Unwanted dead or alive

Army Of The Dead (18, 148 minutes)

After pulling off the biggest rescue mission in modern cinema history (and in the process completely changing popular opinion of Ben Afleck’s legacy as Batman from a folly of Clooney proportions to Iconic with a capital Ay-Ay-Ay) with his epic repossession of the Justice League movie, the question facing Zack Snyder would inevitably be, how on earth do you follow that?

Well, with an 18 certificate two and a half hour zombie splatter fest, that’s how.

A zombie outbreak has been contained to Las Vegas, with the city surrounded by a wall of shipping containers stacked three high, although despite Snyder’s usual penchant for exposition, we are given absolutely no idea beyond the first one escaping from an army convoy, why the flesh eating infected exist in the first place.

With the government set to nuke Vegas to eradicate the threat once and for all, a group of mercenaries led by Guardians Of The Galaxy’s muscle-bound Dave Bautista and cast ticking every politically correct box possible, are hired by a hotel owner to recover $200 million from the vault beneath his casino before it goes up in a mushroom cloud.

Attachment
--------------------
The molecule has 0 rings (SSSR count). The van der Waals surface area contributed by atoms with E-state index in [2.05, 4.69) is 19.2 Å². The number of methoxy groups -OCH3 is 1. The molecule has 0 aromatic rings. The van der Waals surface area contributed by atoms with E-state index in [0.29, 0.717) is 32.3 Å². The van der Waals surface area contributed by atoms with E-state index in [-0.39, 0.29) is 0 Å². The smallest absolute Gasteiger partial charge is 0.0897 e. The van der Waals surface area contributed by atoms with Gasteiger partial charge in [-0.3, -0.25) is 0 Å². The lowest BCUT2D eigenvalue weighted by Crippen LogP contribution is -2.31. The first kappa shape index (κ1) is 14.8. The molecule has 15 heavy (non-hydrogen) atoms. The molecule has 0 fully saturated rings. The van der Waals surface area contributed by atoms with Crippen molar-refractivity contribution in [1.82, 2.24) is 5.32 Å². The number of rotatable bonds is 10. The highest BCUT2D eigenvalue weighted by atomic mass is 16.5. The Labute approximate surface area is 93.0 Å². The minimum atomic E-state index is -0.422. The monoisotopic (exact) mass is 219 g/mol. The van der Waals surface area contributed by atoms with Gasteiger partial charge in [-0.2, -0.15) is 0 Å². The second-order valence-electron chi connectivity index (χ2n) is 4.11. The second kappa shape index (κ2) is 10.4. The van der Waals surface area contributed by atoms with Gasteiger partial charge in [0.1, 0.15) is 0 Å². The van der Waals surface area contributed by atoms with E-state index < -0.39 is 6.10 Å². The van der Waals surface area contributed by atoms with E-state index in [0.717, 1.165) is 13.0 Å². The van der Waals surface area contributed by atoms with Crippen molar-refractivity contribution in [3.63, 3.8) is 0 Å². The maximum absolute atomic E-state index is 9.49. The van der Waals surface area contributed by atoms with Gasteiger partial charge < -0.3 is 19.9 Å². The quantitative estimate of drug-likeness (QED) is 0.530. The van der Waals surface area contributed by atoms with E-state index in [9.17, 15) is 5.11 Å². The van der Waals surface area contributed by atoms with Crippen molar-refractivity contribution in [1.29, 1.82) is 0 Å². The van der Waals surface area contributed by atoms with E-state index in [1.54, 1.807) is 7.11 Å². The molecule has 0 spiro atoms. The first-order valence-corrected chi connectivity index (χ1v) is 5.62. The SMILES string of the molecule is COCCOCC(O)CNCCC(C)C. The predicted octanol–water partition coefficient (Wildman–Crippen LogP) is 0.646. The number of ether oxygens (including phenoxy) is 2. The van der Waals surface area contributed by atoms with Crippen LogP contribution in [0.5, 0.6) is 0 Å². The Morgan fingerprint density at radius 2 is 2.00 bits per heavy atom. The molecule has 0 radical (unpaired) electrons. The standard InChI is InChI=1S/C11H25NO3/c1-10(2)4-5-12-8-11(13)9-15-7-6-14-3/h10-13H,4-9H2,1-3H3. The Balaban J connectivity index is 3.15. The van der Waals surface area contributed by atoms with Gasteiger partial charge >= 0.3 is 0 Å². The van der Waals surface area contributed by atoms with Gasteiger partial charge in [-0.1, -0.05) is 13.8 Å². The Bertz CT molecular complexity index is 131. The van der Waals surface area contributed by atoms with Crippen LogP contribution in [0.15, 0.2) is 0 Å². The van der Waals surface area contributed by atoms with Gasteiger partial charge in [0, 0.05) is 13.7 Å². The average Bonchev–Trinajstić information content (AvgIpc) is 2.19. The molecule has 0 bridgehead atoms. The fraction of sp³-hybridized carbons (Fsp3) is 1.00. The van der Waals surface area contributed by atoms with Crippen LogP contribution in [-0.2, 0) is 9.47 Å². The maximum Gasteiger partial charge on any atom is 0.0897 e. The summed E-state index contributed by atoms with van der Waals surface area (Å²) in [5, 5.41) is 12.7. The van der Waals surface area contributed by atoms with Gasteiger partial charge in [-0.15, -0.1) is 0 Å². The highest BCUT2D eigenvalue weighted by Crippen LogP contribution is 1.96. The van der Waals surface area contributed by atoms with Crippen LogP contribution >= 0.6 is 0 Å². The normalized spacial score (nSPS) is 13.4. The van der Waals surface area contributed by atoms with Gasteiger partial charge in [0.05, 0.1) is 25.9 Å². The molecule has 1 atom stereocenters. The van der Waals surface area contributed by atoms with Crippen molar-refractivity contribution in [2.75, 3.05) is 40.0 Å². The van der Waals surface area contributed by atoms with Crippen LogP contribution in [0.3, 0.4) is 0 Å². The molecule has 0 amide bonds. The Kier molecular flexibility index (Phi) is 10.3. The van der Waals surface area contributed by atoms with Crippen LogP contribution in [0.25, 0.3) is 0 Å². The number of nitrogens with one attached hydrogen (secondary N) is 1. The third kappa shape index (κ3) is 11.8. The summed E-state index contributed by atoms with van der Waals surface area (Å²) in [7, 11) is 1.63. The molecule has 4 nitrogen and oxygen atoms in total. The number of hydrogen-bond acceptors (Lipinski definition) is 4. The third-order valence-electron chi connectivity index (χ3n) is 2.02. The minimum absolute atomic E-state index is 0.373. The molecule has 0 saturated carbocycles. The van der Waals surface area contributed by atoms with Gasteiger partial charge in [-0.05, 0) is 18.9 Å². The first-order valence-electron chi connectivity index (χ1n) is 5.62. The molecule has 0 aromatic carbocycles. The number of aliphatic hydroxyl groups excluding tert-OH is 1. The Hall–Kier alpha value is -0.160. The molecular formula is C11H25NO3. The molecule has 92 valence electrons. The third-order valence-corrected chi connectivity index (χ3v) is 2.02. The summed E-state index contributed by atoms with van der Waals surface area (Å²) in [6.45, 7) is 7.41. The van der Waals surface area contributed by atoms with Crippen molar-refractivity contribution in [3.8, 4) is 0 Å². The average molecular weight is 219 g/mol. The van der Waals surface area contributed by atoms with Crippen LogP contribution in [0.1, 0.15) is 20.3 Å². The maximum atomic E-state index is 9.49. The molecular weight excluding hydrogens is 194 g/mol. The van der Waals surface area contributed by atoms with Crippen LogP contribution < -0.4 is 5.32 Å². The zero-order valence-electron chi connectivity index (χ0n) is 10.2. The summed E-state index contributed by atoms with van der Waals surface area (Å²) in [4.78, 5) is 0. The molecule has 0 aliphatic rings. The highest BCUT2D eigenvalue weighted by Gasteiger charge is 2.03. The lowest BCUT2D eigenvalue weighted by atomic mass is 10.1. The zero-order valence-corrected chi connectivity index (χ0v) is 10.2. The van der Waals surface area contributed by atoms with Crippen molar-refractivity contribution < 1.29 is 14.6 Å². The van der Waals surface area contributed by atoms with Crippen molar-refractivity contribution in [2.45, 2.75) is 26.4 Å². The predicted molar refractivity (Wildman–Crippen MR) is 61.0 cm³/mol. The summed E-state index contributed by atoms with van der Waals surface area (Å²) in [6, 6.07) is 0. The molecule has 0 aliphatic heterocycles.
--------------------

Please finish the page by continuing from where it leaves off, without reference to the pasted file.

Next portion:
At least, that’s what they think.

Of course, it’s pretty obvious that most of the gang are just there as zombie fodder.

But these are not your usual run of the mill hungry dead folk. They’re tribal and they have a leader who even though he doesn’t have the brain cells to put much of a plan together beyond saving some victims for afters, he does have the sense to ride a dead horse, carry a spear and even thirst for revenge.

Then there’s the huge matter of how the proximity to a thermal nuclear explosion and subsequent radiation issues for anyone not already reduced to dust is completely ignored.

If there’s a message to Army Of The Dead, I suppose it’s that there’s more to life than money – which is usually something people that have it say.

It’s too long, it’s lazy writing and coming from the man who only a few weeks ago saved the reputation of an entire movie genre, fans were entitled to expect a bit more than this brainless bloodletting.



Mick Ferris

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